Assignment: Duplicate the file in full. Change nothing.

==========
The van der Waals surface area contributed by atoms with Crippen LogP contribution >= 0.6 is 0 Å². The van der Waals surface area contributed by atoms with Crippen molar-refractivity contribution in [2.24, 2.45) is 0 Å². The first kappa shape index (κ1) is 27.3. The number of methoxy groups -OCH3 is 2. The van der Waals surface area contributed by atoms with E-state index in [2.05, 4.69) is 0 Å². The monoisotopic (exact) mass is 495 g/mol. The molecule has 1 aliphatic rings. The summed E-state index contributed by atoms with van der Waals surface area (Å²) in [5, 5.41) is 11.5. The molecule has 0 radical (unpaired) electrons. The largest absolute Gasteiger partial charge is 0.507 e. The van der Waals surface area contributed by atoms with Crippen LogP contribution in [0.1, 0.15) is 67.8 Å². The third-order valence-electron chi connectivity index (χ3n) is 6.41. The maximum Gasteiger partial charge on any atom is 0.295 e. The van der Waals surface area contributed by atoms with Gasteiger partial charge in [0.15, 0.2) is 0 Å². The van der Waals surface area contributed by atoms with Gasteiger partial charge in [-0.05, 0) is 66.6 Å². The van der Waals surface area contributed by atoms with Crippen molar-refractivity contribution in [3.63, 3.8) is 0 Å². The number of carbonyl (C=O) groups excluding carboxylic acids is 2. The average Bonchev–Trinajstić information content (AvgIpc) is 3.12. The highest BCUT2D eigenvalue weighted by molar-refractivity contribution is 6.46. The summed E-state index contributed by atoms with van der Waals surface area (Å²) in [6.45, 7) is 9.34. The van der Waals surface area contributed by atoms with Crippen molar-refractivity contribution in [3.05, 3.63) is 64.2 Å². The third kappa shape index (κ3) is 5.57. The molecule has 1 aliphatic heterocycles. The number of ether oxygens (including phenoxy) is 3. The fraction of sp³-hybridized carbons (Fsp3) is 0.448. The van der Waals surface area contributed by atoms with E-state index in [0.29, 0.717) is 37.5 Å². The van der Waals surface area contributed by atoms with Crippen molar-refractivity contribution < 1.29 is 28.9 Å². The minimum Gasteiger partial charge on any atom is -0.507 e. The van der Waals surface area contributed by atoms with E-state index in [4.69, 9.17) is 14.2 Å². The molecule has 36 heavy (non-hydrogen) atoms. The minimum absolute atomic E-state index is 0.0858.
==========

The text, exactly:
The van der Waals surface area contributed by atoms with Crippen LogP contribution >= 0.6 is 0 Å². The van der Waals surface area contributed by atoms with Crippen molar-refractivity contribution in [2.24, 2.45) is 0 Å². The first kappa shape index (κ1) is 27.3. The number of methoxy groups -OCH3 is 2. The van der Waals surface area contributed by atoms with E-state index in [2.05, 4.69) is 0 Å². The monoisotopic (exact) mass is 495 g/mol. The molecule has 1 aliphatic rings. The summed E-state index contributed by atoms with van der Waals surface area (Å²) in [5, 5.41) is 11.5. The molecule has 0 radical (unpaired) electrons. The largest absolute Gasteiger partial charge is 0.507 e. The van der Waals surface area contributed by atoms with Crippen LogP contribution in [0.1, 0.15) is 67.8 Å². The third-order valence-electron chi connectivity index (χ3n) is 6.41. The maximum Gasteiger partial charge on any atom is 0.295 e. The van der Waals surface area contributed by atoms with Gasteiger partial charge in [0.15, 0.2) is 0 Å². The van der Waals surface area contributed by atoms with Gasteiger partial charge in [-0.05, 0) is 66.6 Å². The van der Waals surface area contributed by atoms with Crippen molar-refractivity contribution in [3.63, 3.8) is 0 Å². The number of carbonyl (C=O) groups excluding carboxylic acids is 2. The average Bonchev–Trinajstić information content (AvgIpc) is 3.12. The highest BCUT2D eigenvalue weighted by molar-refractivity contribution is 6.46. The summed E-state index contributed by atoms with van der Waals surface area (Å²) in [6.45, 7) is 9.34. The van der Waals surface area contributed by atoms with Crippen molar-refractivity contribution in [3.05, 3.63) is 64.2 Å². The third kappa shape index (κ3) is 5.57. The molecule has 1 aliphatic heterocycles. The number of ether oxygens (including phenoxy) is 3. The fraction of sp³-hybridized carbons (Fsp3) is 0.448. The van der Waals surface area contributed by atoms with E-state index in [0.29, 0.717) is 37.5 Å². The van der Waals surface area contributed by atoms with Crippen molar-refractivity contribution < 1.29 is 28.9 Å². The minimum Gasteiger partial charge on any atom is -0.507 e. The van der Waals surface area contributed by atoms with E-state index in [4.69, 9.17) is 14.2 Å². The molecule has 36 heavy (non-hydrogen) atoms. The minimum absolute atomic E-state index is 0.0858.